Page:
US 4547193 A
A tubular angiographic catheter containing a wrapped multi-apertured film embedded in the walls thereof. The film material and aperture size, shape and pattern may be varied to produce a tailored torque transfer characteristic for enhancing the maneuverability of the distal end of the catheter by manipulating its proximal end.
1. An improved intravascular catheter comprising a flexible, plastic tubular member having at least one lumen, a thin film member having a plurality of apertures formed therethrough and said film being embedded in said plastic and wrapped about said central lumen with its longitudinal edges butted to one another for imparting predetermined torsional rigidity to said tubular member.
2. A catheter as set forth in claim 1 wherein the longitudinal edges are formed to interlock with one another.
3. A catheter as set forth in claim 1 wherein said plurality of apertures comprises a plurality of parallel slits.
4. A catheter as set forth in claim 1 wherein said film includes a plurality of zones displaced from one another, the geometric shape and density of the apertures in each of said zones being established to impart a predetermined flexibility and torque transfer characteristic to each of said zones, depending upon desired characteristics of said catheter.
5. A catheter as set forth in claim 1 wherein said film is an extruded thermoplastic material.
6. A catheter as set forth in claim 1 wherein said film is a metallic film sheet.
7. A catheter as set forth in claim 1 and further including a thermoplastic tip having a bore therethrough in communication with said lumen and attached to a distal end of said catheter.
The present invention relates to catheters and in particular to an angiographic cathether having a tubular-wrapped apertured film embedded between inner and outer layers and surrounding a centrally disposed lumen.
Intravascular catheters have long been used in various medical procedures for facilitating patient treatment. For example, cardiac pacemaker leads having stimulating and sensing electrodes are commonly routed through the vascular system into the heart. In other treatment modalities, medicants and/or radiopaque dyes are injected through the catheters after they have been routed through the vascular system and brought to bear at a desired treatment site. Thereafter, for a variety of treatment modalities, a radiopaque dye may be injected through a lumen in the catheter, whereby the dye containing body organs can be fluoroscopically inspected.
Such catheters find particular use in procedures dealing with the treatment of heart diseases, arteriosclerosis or the like. A problem attendant with the use thereof, however, occurs in maneuvering the catheter along a desired veinous route which may require the twisting and turning of the catheter. While a stylet may be inserted into a lumen in the catheter to make the otherwise limp catheter more rigid or to cause it to conform to the stylet shape, for many procedures a stylet is not easily accomodated or may cause the catheter to become too rigid and, in other cases it does not readily facilitate torsional movements of the catheter. Accordingly, a need exists for catheters having desirable torque transfer characteristics.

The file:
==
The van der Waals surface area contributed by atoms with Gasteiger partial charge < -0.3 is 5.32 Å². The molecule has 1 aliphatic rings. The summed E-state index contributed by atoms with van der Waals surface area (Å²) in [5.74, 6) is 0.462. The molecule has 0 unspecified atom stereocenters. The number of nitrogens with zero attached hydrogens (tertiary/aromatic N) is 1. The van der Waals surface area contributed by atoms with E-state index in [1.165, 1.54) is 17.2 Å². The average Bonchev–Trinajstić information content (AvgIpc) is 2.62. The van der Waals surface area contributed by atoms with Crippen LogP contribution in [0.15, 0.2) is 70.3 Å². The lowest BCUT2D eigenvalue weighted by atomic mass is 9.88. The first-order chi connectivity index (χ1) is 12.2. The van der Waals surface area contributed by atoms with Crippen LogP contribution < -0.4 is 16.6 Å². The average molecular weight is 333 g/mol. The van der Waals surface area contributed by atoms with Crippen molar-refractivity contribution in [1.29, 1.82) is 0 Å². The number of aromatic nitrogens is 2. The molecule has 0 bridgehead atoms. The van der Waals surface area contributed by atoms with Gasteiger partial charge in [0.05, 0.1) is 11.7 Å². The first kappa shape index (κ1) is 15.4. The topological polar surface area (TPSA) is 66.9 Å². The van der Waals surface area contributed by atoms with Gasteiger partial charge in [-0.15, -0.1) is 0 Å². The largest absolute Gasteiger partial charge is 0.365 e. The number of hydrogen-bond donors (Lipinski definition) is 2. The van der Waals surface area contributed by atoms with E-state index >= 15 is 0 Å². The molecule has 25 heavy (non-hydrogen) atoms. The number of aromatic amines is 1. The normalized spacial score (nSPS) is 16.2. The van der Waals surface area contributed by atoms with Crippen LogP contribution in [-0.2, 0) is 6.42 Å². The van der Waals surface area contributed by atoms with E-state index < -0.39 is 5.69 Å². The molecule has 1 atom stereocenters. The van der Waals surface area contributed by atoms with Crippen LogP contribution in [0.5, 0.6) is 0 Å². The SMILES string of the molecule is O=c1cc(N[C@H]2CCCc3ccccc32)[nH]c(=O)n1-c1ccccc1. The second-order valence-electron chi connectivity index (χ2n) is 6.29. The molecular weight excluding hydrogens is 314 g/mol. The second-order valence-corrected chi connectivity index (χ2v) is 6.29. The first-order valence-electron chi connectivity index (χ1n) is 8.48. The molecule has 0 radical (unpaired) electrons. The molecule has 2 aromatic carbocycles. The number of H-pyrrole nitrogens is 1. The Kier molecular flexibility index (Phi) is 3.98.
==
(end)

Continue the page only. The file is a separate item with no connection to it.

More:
U.S. Pat. No. 3,485,234 describes a catheter construction in which a stainless steel braid is embedded in the wall of the tubular catheter to add desirable torque transfer characteristics to the catheter and thereby improve the maneuverablity of a thermoplastic tip attached thereto. This latter catheter, however, suffers in that the related fabrication process (disclosed in U.S. Pat. No. 3,485,704) is somewhat slow and does not readily facilitate the fabrication of catheters with tailored torque transfer characteristics.
The present invention, on the other hand, contemplates the incorporation of a multi-apertured film material into the core of a catheter so as to improve its torsional maneuverability and to facilitate its fabrication. Because the film may be formed using various types, sizes and shapes of apertures along its length and/or different types of film materials, such a catheter can be tailored to have torque transfer characteristics meeting different specific applications.
In accordance with the present invention, the catheter is formed by extruding a hollow tubular center core and about the periphery of which core the apertured film is wrapped. Thereafter, the wrapped core is subjected to a second extrusion operation during which an outer layer is deposited over the wrapped core so as to form the composite catheter body. A thermoplastic tip may then be attached and formed to a desired shape. Alternatively, because the method of the present invention allows the intermittent applications of film along the catheter length, it is not a requirement that a separate distal tip member be bonded to the catheter body to achieve desired tip characteristics. One or more lumens may also be formed in the catheter for accomodating a stylet and/or the injection of radiopaque dyes or pressure measurement. The same type of approach can be applied by those skilled in the art to a variety of catheters, including pacing leads, physiologic sensors and the like.
An intravascular catheter containing a wrapped film layer having a plurality of apertures formed therein, which film is co-extensive with the catheter so as to transfer operator induced torsional movement at its proximal end to manipulate the distal end of the catheter in a desired fashion. The catheter in cross-section comprises an outer layer surrounding the multi-apertured film, the film surrounding an inner tubular layer and having a centrally disposed lumen. The film may be fabricated from any number of suitable metallic or plastic materials of a thickness dictated by the geometric constraints in which the catheter is to be used and the apertures may be formed in any number of geometric shapes, spacings and/or arrangement along said catheter so as to tailor the flexibility and torque transfer characteristics thereof.